At the John F. Kennedy Center Concert Hall last Sunday night, it was all about Jay Leno.
This year's winner of the nation's big comedy award, the Mark Twain Prize for American Humor, the comedian and former Tonight Show host was celebrated, mocked and generally roasted by an A-list of his peers, including Jerry Seinfeld, Jimmy Fallon, Chelsea Handler and Wanda Sykes.
But behind the scenes, there was a little-known player, one of the originators of the award who has helped make the prize happen for 17 years.
Cappy McGarr, 63, is a low-key, big-time investor and Democratic fundraiser from Dallas who is an executive producer of the program and a creator of the award.
A member of the Kennedy Center’s Board of Trustees, McGarr has had a long-time association with the performing arts center. And he thought it was high time that Leno, who stepped down earlier this year from NBC’s “Tonight Show” after 22 years, got some recognition.
“Jay Leno has been so funny for so long, and his love of comedy really comes through,” said McGarr, one of four executive producers of the Mark Twain Prize. “His observations about people and life often feel like our own, which is extraordinary.”
The program will be broadcast by PBS on Nov. 23.
In a bit of showmanship, Leno’s return to network television was revealed just before the Mark Twain award evening, with CNBC announcing that "Jay Leno's Garage,” would start next year. It’s a show about cars and car collecting, which has been Leno’s long-time passion.
Before the Kennedy Center show began, Leno and his wife Mavis walked to their box seats on the balcony and he struck a Nixonian pose, with both hands raised in V for victory signs. He laughed at the put-downs, such as when Handler asked the gray-haired comic why he insisted on wearing a wig. And Seinfeld did a whole riff wondering why he had not yet been chosen for the prize.
“No one deserves to get this award more _ except maybe me?” Seinfeld said.
Previous winners of the award include Tina Fey, Steve Martin, Bob Newhart, and Carol Burnett. The prize is named for Twain, whose real name was Samuel Clemens, a writer and humorist best known as the author of the classic, ”Tom Sawyer.” Leno held the bronze bust of Twain that is the prize and said it was the “most wonderful night of my life.”
He added: “This is going on the front of my ’55 Buick.”
“The Kennedy Center Mark Twain Prize has always been important to me,” said McGarr. “It is a rare time for people to abandon their differences _ especially in Washington _ and get together for a good laugh. I’ve been proud to see the event grow so much over the years. With so many problems and difficulties in the world, it’s nice to stop once a year and say thank you to the people who have made us laugh. That’s what the Kennedy Center Mark Twain prize is all about.”
The event started small, but has grown so much that it’s become something of a must-see for Washington audiences.
“Cappy’s really proud of this and he’s done a great job,” said former Texas Democratic Congressman Martin Frost, now a lobbyist and a regular attendee. “He’s really been the driving force behind it.”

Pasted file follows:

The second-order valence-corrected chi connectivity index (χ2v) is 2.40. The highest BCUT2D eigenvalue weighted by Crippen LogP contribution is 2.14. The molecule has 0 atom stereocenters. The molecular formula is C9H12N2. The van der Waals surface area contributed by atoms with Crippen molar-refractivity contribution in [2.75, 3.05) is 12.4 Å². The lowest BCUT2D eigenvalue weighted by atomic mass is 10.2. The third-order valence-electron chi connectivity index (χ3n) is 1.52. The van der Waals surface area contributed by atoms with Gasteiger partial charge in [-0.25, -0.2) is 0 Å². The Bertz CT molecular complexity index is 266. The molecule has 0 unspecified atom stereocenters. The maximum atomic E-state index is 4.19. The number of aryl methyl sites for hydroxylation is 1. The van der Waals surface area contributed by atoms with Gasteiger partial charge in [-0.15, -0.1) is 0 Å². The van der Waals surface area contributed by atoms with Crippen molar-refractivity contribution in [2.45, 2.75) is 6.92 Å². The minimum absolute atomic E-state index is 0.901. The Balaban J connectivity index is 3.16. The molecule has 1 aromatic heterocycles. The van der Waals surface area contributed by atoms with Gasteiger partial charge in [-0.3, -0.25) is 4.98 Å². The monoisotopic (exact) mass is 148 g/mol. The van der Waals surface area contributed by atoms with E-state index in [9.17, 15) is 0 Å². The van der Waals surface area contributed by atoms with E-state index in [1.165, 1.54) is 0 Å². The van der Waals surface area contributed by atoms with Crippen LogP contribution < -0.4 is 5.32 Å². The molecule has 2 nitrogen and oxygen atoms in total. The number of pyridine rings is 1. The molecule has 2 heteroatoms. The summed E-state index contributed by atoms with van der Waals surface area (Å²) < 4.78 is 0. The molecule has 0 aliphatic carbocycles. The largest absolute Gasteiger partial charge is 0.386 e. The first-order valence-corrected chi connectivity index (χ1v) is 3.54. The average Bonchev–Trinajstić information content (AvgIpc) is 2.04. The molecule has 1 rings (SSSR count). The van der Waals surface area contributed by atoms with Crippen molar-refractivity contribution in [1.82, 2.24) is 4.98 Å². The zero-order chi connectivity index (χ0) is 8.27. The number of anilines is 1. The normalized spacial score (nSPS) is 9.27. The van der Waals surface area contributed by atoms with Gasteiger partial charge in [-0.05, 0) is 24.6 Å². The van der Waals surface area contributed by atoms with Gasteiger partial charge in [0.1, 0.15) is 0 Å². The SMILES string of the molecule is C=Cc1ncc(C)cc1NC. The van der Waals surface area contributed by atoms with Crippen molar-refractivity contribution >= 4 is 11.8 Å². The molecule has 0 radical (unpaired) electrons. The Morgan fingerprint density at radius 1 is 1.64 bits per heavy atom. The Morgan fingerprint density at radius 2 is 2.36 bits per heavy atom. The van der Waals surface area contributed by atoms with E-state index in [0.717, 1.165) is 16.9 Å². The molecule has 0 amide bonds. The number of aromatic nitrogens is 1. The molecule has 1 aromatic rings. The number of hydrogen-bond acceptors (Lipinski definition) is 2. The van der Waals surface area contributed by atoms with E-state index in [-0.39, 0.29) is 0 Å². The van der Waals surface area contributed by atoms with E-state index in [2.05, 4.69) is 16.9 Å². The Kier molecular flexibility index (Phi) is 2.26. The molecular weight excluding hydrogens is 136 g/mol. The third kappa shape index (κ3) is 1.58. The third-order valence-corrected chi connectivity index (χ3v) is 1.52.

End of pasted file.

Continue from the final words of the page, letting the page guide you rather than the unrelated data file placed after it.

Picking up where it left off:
Another Texan, oilman Don Montgomery of Dallas, who knows McGarr from Democratic political circles, has made the trip to D.C. for the last six years to see the show.
“I think it was one of the funniest things I’ve ever seen,” he said of the Oct. 19 program. “I like to support the Kennedy Center. When you look at your charity money, it’s a good place to put it.”
The sold-out evening raised a record $2 million, said Kennedy Center Chairman David Rubenstein.
McGarr is experienced at raising money. The president of MCM Interests, a private investment company, he has been involved in the Democratic Party going back to his days as a student at the University of Texas at Austin, where he received three degrees: a bachelor of arts, a journalism degree and an MBA.
Pete Geren, a former Democratic congressman from Fort Worth, knows McGarr from their college days.
“He is funny enough to win the Mark Twain award himself,” said Geren. “He can do impressions that are spot-on of LBJ and Lady Bird. Cappy could really be a stand-up TV comedian.”
President Lyndon Baines Johnson and his wife, Lady Bird, were from Texas.
Geren remembers that McGarr had a popular radio program in Austin during college.
“He’s had this showman side of him as long as I’ve known him,” said Geren.
McGarr was well-connected, too. His mother-in-law was the late Annette Strauss, the first woman mayor of Dallas, from 1987 to 1991. Her brother, Robert Strauss, was a legendary lobbyist and Democratic political operative. He also served as Republican President George H.W. Bush’s ambassador to the Soviet Union, and then after its break-up, to Russia.
Annette Strauss was a Kennedy Center trustee in the 1980s. McGarr was first named to the board by President Bill Clinton and served from 1996 to 2002. President Barack Obama appointed him again in 2011. McGarr and his wife have been generous donors to Democrats and Democratic causes, having given more than $1 million since 1990.
McGarr also helped get another prize started, the Library of Congress Gershwin Prize for Popular Song, named for George and Ira Gershwin, music writing brothers who made a mark on American music, theater and cinema.
The Gershwin prize was first awarded in 2007 to singer-songwriter Paul Simon and this year’s award will be given to Billy Joel on Nov. 19 at Washington’s Constitution Hall.
McGarr is also an executive producer of that award and broadcast that will be on PBS at a later date. It’s not as high-profile as the Twain, but McGarr gets his due. And his unusual first name – it is not a nickname – makes him memorable.
When Leno thanked everyone associated with the Twain award show at the end of the Oct. 19 event, he said McGarr’s name and then asked “am I saying it right?” and said it again.
So McGarr got his moment _ twice.